Are you a lover of fresh smoothies and juices ? I sure am!

Juices and smoothies are a fantastic and convenient way to help get your daily dose of fruit and veg in. However they can also help you go over your daily recommended intake of sugar and can be very high in energy, both of which are not very helpful in  assisting you to reach your health or weight loss goals. 



When making or selecting a juice you want to go for one that has more vegetables than it does fruit. The higher dose of veggies helps to reduce the amount of sugar you'd get if you were selecting one containing only fruit. It also helps to add some extra fibre.

When you are whipping up your next juice at home or out for breaky, try to go for more veggies (2-3) than fruit (1-2). My favourite fruit choices in juice would have to be berries or lemon. Both are lower in sugar than many other fruits and the lemon adds a refreshing hit. 


Sometimes nothing beats a post workout smoothie. You've worked hard and they can be such a refreshing, thirst cleansing and nourishing way to refuel your body. They are also perfect for those that are on the go as are easy 'meals'. 

Just as with juices, they can also pack a big energy hit which is not always ideal. I try to make sure my smoothies contain a good protein source such as Protein powder or Greek yoghurt to help with muscle recovery and satiety. Again I use the veggie rule & try to make sure I have more or equal parts veggies to fruit.

Some great additions to your smoothie or juice are:


  • Spinach

  • Avocado

  • Silverbeet

  • Kale

  • Celery

  • Cucumber

  • Beetroot

  • Carrot

  • Tomato

  • Avocado

  • Cucumber



Lower sugar options:

  • Lemon

  • Lime

  • Strawberries

  • Raspberries

  • Blueberries

  • Pear

Moderate - higher sugar options:

  • Mango

  • Watermelon

  • Banana

  • Apple

  • Orange

  • Dates

  • Watermelon


  • Don't forget a protein source - protein powder, greek yoghurt

  • Your choice of liquid I.e: Water / almond milk / coconut milk / coconut water / milk

Other ingredients to add a little extra:

  • Ginger

  • Mint

  • Nutmeg

  • Cinnamon

  • Chai seeds

  • Flaxseed

  • Psyllium husk

  • Cinnamon

  • Nutmeg

  • Nut butter

Juices and smoothies can be perceived as being super healthy because they've got fruit/veg in them. The thought of adding veggies to your smoothie may not appeal to you but you may be pleasantly surprised.  Cucumber, zucchini, celery etc all contain a lot of water and won't ruin the flavor of your favorite smoothie.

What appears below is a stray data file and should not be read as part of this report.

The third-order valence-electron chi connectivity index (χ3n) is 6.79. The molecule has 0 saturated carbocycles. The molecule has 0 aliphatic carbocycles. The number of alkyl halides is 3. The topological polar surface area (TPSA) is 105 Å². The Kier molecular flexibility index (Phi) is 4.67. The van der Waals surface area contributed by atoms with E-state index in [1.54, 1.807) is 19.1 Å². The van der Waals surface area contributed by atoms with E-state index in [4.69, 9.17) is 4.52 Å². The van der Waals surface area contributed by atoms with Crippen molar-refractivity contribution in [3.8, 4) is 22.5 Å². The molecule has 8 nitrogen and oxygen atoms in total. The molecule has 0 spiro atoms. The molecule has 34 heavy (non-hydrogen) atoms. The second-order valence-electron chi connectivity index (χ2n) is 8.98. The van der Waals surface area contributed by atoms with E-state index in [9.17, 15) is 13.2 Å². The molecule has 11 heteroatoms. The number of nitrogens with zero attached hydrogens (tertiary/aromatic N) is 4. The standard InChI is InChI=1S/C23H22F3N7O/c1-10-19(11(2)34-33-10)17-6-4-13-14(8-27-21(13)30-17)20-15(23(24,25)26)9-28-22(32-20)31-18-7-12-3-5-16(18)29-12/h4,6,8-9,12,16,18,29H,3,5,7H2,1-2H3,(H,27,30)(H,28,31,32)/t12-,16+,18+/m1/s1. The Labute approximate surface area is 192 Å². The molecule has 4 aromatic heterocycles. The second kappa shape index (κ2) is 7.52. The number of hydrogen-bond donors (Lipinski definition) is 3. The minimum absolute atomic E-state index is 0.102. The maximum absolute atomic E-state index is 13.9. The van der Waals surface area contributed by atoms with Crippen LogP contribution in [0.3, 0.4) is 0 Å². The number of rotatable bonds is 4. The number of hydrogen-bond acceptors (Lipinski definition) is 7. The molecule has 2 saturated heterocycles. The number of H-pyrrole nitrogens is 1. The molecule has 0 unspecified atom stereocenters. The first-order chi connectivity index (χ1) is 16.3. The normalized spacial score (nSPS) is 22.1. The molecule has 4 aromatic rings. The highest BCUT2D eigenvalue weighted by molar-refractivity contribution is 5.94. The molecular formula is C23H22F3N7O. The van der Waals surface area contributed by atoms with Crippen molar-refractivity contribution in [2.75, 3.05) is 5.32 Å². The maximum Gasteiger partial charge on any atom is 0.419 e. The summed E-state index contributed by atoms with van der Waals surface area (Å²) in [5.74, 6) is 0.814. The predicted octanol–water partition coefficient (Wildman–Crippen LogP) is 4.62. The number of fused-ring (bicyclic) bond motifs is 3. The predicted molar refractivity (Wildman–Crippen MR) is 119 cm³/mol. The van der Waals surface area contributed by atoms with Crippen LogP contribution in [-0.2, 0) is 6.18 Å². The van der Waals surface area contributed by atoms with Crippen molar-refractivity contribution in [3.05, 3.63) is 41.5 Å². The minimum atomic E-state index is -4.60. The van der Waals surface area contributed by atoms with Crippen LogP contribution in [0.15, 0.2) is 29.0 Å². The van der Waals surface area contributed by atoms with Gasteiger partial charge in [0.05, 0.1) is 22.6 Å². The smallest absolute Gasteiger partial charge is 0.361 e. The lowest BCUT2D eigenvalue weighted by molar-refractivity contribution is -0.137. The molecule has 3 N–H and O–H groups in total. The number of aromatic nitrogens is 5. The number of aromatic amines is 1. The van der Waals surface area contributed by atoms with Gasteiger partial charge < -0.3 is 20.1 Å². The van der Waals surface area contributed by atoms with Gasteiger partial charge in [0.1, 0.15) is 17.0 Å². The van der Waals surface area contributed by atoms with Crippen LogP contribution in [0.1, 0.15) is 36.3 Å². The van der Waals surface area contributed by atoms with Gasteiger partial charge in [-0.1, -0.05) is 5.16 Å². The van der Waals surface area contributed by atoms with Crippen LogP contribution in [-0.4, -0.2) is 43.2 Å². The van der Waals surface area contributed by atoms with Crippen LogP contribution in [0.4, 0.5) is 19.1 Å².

There are so many ways to mix a juice or smoothie, you ultimately need to be making or selecting one to suit your specific goals. 

Keep in mind next time you've got your juicer going or adding one to your breakfast order the hidden sugar and energy content and try to get some veg in there. If you don't know what to do with any left over pulp, try adding it to a muffin mixture. 

Be mindful when making your next juice/smoothie & don't be scared of the veggies!

Brooke x



Squats, deadlifts, leg press; all great compound exercises that are effective in building strength and conditioning your lower body.

Often overlooked though are the unilateral or single leg movements that should be incorporated into your workouts if you are after shape, tone and strength through your lower body.

I am a big lover of unilateral movements. I find them very challenging and it helps you realise what areas or sides of the body require a little more work when they are singled out.

Unfortunately I’ve recently started to avoid the single leg movements for the lower body and will do for the remainder of my pregnancy as it started to contribute to some pelvic girdle pain. I can honestly say I’m missing my lunges and single leg squats. But for those of you that don’t have any PGP and are looking to change up your leg routine a little and start seeing some changes to your lower body, I highly recommend incorporating some unilateral exercises.

Unilateral movements are fantastic for:

  • Increasing your strength – that one leg has nowhere to hide and can’t rely on its buddy to help it out of the exercise. All of the focus is in the one leg at a time. When coupled with a healthy diet assists in improving muscle tone and shape of the area due to the recruitment and activation of various muscle fibres.
  • Improving your balance – standing on one leg can be challenging at the best of times. When you add movement into that or some added resistance it will really challenge both your balance and posture, leading to:
  • Improved core strength and stability – your core muscles need to work harder and remain activated to assist in balance throughout the movements, resulting in a stronger core.
  • Assists with muscle activation and recruitment – performing unilateral movement’s forces you to focus on the specific muscle groups you want to recruit to successfully complete the exercise. This helps build that mind-muscle connection and activate muscle fibres that might normally go unnoticed when performing a normal squat or deadlift.

Some of my favourite single legged exercises for shaping and toning the lower body are:

  • Bulgarian split squat
  • Back stepping lunges